The last model, which is 4332112202 at Amazon, is actually found on two pages at Eyeskey. One of the pairs of binoculars there is called “upgraded”. It is also called that at Amazon. What the actual upgraded is from the other pair shown at the company site I have not been able to determine.
So there’s the mess I warned you about. How do we make sense of it all?
There are 2 factors I tried to use when determining which pair was which for this review.
The first factor was field of view (FOV). I figured that that number should be different enough from one pair to another that I could tell which set of binoculars I was reading about.
I was wrong.
While the FOV number did help, it wasn’t enough. So the second factor I looked at was the actual style of the binoculars as shown in pictures. For all the similarities among these binoculars (and there are many, as you’ll see below), each pair has a unique look.
What Are the Similarities among These Eyeskey 8×42 Binoculars?
Even when looking for similarities it was sometimes difficult to tell if a given pair had a certain feature. There was sometimes more information on the center knob in a picture than in any textual description on the same page.
As best I can tell, all five of these models have the following features in common.
- Fully multi-coated lenses
- Bak-4 prisms
- Roof style design
- Close focus of 6.6 feet
- Twist up eyecups
- Flip down lens covers
- Right eye diopter
- Tripod adaptable
- Carrying case
- Neck strap
- Cleaning cloth
- User manual
- 30-Day warranty
A few of the items in this list will need a little more explanation for a given model, as you’ll see below.
Eyeskey defines the warranty on their site like this.
“LIFETIME WARRANTY, NO REASON RETURN WARRANTY: All our products have been covered with lifetime warranty plus 30-day money back guarantee. You can apply for return without any reason within 30 days, simple and convenient return process.”
So now let’s take a closer look at the differences in each of these five 8×42 binoculars to help you see what else you’re getting and to help you decide which pair (if any) is what you really want. Be sure to note the stylistic differences in the pictures below too.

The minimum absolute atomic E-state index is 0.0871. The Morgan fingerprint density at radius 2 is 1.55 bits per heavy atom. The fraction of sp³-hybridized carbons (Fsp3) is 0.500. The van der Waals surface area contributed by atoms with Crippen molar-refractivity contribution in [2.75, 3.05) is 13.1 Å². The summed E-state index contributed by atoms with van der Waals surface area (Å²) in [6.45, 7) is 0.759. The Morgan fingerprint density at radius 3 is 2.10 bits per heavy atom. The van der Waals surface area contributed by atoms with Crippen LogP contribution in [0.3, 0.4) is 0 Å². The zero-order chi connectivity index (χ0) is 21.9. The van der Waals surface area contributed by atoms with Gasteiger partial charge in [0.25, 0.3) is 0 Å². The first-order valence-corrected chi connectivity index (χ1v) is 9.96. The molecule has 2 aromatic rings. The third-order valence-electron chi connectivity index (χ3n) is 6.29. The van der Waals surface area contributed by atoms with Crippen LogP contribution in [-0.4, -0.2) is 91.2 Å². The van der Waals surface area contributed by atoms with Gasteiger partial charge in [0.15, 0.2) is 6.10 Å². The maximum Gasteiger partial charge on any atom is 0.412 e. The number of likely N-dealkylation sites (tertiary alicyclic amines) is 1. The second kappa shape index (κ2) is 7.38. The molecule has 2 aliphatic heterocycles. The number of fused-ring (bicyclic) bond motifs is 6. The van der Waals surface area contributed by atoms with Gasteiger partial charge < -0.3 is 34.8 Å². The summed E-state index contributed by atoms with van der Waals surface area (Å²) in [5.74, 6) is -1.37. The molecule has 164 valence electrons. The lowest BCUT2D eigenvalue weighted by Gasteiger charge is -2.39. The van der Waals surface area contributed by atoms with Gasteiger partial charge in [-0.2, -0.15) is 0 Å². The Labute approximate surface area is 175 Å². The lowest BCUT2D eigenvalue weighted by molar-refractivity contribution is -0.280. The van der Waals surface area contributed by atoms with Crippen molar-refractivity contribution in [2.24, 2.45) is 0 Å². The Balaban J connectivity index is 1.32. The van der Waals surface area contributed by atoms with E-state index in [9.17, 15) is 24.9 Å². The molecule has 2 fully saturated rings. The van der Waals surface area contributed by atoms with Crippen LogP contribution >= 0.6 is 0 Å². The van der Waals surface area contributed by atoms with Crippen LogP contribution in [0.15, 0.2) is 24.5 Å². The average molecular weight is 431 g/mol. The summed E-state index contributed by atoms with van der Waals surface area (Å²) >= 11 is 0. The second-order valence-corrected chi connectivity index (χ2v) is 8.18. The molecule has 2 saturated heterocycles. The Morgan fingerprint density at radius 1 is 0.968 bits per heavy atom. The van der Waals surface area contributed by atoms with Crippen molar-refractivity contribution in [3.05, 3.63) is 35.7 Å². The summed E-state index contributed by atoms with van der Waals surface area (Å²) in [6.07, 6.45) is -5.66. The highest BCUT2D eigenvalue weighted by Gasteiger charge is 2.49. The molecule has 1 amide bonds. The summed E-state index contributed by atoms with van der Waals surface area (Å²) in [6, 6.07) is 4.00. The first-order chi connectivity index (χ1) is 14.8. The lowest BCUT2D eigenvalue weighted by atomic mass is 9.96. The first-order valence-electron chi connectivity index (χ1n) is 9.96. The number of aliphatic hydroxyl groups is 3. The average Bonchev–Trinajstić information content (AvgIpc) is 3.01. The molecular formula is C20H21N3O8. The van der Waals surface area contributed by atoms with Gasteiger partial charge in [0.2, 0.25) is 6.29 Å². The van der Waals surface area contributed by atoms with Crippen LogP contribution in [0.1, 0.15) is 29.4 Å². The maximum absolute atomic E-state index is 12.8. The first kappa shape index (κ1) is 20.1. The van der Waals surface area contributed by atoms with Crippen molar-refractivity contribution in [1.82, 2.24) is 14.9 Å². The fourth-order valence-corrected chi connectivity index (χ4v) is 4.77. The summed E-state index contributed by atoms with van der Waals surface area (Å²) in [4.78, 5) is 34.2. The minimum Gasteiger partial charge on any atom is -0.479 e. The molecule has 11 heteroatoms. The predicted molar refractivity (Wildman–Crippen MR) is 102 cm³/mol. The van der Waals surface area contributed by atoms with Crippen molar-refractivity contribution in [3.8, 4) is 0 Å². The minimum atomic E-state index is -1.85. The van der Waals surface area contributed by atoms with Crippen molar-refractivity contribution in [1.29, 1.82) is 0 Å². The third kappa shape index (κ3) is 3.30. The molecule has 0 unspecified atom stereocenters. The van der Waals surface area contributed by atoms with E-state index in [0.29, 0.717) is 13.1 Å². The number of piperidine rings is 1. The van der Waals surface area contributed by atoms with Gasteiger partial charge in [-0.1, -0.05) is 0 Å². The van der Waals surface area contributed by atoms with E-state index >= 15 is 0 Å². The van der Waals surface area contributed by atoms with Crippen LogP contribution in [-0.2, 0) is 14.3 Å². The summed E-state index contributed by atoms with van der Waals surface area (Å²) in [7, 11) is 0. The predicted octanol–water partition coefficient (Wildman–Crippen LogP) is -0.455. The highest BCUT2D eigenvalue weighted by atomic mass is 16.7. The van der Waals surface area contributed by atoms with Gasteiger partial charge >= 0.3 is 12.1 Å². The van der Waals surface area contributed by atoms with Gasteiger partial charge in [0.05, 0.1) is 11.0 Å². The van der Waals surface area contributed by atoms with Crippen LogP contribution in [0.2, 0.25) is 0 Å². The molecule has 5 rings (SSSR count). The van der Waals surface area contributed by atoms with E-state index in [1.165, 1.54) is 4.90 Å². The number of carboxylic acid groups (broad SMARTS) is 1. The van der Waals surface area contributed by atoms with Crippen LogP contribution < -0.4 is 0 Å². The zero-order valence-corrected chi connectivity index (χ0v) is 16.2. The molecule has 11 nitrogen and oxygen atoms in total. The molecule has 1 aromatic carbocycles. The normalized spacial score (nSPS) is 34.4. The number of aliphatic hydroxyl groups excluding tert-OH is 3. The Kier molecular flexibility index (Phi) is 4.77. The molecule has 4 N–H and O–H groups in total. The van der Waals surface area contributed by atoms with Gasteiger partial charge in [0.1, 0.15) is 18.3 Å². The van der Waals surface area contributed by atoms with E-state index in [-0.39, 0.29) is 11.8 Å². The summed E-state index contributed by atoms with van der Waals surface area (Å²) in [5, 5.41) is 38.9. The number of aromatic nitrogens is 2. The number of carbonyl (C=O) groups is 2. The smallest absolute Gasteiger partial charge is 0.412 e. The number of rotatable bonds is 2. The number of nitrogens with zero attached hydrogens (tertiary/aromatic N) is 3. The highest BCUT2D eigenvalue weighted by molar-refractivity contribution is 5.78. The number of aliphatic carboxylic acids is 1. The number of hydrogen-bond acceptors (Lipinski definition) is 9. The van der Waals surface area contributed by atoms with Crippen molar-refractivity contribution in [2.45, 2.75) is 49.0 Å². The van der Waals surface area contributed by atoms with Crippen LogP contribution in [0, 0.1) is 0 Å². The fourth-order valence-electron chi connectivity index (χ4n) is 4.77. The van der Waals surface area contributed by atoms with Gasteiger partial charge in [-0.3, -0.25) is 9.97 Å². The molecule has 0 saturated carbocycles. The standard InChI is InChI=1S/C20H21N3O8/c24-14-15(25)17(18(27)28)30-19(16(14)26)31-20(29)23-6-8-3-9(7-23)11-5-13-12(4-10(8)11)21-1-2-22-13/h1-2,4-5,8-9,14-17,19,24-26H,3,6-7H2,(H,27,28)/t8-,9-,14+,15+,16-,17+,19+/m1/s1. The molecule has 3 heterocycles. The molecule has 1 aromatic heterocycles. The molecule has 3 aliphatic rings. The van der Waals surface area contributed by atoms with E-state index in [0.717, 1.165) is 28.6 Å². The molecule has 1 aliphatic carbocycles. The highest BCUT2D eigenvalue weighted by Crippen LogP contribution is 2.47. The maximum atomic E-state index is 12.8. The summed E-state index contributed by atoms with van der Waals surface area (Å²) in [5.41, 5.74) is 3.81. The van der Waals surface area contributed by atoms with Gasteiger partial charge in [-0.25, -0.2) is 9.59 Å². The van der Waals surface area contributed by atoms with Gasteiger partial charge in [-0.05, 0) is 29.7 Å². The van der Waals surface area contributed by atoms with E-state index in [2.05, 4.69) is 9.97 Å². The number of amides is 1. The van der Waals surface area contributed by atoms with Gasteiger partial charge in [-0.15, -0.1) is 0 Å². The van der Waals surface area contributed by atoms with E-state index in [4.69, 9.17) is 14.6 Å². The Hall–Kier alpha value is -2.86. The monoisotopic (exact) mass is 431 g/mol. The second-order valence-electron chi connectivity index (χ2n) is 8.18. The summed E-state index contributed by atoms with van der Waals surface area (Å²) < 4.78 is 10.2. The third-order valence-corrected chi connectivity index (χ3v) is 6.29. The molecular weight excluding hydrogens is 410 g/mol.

My apologies for the small pictures. Eyeskey doesn’t provide any larger ones that you can get at easily. I think you can still see the differences among them.
Eyeskey EK8561 8×42 Binoculars
As I mentioned above, the EK8561 is called 4331885369 at Amazon. Keep that in mind if you do some searching on your own.
All of these binoculars have a field of view (at the standard 1000 yards) between 350 and 450 feet. This is pretty decent for this style of binoculars. The EK8561 has an FOV of 356 feet.
More than one of these models is described as having “green films” and that they are “Eco-Glasses”. If I had to guess, I would say this applies to all five models.
They probably all also have rubber armoring, which is included in the description of 4 of the 5 models. It appears from pictures that the fifth has such a coating too, which is designed to make them “shock proof”. At this price point, however, I’m not sure how much shock they can really absorb, if you happen to drop them on a hard surface.
The weight of the EK8561 is one of four ounce amounts: 20.3, 22, 23.6, or 32. Since I obviously don’t have these in front of me to weigh them myself, my best guess here would be 23.6 ounces. This is similar to what I found for some of the other models.